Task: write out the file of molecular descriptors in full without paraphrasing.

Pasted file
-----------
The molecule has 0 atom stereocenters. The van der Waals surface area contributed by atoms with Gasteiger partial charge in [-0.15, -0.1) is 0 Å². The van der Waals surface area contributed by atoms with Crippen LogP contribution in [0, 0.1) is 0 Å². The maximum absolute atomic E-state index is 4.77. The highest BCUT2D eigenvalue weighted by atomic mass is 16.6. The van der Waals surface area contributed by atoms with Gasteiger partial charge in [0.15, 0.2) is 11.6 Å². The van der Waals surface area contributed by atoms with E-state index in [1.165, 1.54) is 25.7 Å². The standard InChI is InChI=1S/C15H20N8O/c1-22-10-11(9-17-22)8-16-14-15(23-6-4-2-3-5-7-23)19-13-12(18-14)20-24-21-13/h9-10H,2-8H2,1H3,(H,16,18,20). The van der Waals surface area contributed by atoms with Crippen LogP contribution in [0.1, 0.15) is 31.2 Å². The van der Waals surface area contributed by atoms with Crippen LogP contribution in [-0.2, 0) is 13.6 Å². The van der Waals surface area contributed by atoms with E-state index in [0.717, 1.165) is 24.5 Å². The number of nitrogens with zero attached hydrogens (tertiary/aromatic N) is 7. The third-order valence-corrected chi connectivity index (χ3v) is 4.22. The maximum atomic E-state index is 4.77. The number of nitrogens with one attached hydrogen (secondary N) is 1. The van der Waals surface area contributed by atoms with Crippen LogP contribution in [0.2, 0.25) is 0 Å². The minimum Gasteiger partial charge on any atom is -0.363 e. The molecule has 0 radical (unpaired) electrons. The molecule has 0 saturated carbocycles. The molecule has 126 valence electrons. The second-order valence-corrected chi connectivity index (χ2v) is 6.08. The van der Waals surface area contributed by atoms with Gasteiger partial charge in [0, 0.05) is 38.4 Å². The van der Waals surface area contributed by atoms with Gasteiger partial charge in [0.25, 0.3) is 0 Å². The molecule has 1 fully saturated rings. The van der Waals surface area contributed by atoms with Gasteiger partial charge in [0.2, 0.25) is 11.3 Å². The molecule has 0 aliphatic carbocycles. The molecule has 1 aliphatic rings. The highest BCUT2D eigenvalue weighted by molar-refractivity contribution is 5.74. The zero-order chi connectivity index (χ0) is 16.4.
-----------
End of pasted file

The molecule has 0 atom stereocenters. The van der Waals surface area contributed by atoms with Gasteiger partial charge in [-0.15, -0.1) is 0 Å². The van der Waals surface area contributed by atoms with Crippen LogP contribution in [0, 0.1) is 0 Å². The maximum absolute atomic E-state index is 4.77. The highest BCUT2D eigenvalue weighted by atomic mass is 16.6. The van der Waals surface area contributed by atoms with Gasteiger partial charge in [0.15, 0.2) is 11.6 Å². The van der Waals surface area contributed by atoms with E-state index in [1.165, 1.54) is 25.7 Å². The standard InChI is InChI=1S/C15H20N8O/c1-22-10-11(9-17-22)8-16-14-15(23-6-4-2-3-5-7-23)19-13-12(18-14)20-24-21-13/h9-10H,2-8H2,1H3,(H,16,18,20). The van der Waals surface area contributed by atoms with Crippen LogP contribution in [0.1, 0.15) is 31.2 Å². The van der Waals surface area contributed by atoms with Crippen LogP contribution in [-0.2, 0) is 13.6 Å². The van der Waals surface area contributed by atoms with E-state index in [0.717, 1.165) is 24.5 Å². The number of nitrogens with zero attached hydrogens (tertiary/aromatic N) is 7. The third-order valence-corrected chi connectivity index (χ3v) is 4.22. The maximum atomic E-state index is 4.77. The number of nitrogens with one attached hydrogen (secondary N) is 1. The van der Waals surface area contributed by atoms with Crippen LogP contribution in [0.2, 0.25) is 0 Å². The minimum Gasteiger partial charge on any atom is -0.363 e. The molecule has 0 radical (unpaired) electrons. The molecule has 0 saturated carbocycles. The molecule has 126 valence electrons. The second-order valence-corrected chi connectivity index (χ2v) is 6.08. The van der Waals surface area contributed by atoms with Gasteiger partial charge in [0, 0.05) is 38.4 Å². The van der Waals surface area contributed by atoms with Gasteiger partial charge in [0.25, 0.3) is 0 Å². The molecule has 1 fully saturated rings. The van der Waals surface area contributed by atoms with Gasteiger partial charge in [0.2, 0.25) is 11.3 Å². The molecule has 0 aliphatic carbocycles. The molecule has 1 aliphatic rings. The highest BCUT2D eigenvalue weighted by molar-refractivity contribution is 5.74. The zero-order chi connectivity index (χ0) is 16.4.